I presented a keynote speech at the recent Velo-City 2010 Bicycle Conference here in Copenhagen and it was a departure from my use talk about Four Goals for Promoting & Marketing Urban Cycling. It was all about anthropology relating to urban cycling - the tiny behavioural details that the bicycle brings to society and the streets.
I wrapped up for a call for the re-humanising of urban cycling and the need to look not at the nerdy techgeek aspect of the machine but rather at the human beings who ride them. As well as the enormous positive effect that the bicycle gives the societal fabric in our cities.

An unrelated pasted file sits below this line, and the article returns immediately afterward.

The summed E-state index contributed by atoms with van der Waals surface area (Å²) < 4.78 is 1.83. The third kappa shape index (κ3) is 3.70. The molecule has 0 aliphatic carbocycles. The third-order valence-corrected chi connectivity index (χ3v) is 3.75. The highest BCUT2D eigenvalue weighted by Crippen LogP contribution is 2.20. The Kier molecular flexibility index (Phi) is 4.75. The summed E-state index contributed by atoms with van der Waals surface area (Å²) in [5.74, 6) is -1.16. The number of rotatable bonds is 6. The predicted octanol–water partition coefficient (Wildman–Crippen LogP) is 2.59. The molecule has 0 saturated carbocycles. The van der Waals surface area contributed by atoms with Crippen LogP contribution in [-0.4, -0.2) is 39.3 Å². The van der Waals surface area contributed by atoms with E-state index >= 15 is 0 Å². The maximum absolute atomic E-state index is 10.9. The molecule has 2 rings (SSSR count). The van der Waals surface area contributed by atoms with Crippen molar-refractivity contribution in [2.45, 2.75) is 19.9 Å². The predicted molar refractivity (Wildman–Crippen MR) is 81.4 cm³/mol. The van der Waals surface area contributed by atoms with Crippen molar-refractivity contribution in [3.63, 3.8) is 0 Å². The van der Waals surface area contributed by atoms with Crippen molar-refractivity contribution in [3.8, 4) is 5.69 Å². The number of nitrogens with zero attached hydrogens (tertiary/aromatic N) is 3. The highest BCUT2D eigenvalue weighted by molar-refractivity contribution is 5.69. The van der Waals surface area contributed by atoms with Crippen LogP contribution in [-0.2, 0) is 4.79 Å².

Anyway, the result was that I was out on a photo shoot and found myself shooting people on bicycles - and then promptly cropping out the bicycles so that we're just left with homo sapiens - fellow citizens - gracing the urban landscape with their transportational motion. It's another attempt at photographic reductionism. Bicycle culture minimalism. Many of the bodies and limbs reveal that the person is on a bicycle. Many don't.
Let the gearheads get all hot and bothered about the bicycle. Sure, bicycles are a gift to our cities and towns, but I prefer to celebrate the people who ride them. Without them we're just left with awkward piles of steel and rubber.
It's not about the bicycle. It's about you... on a bicycle.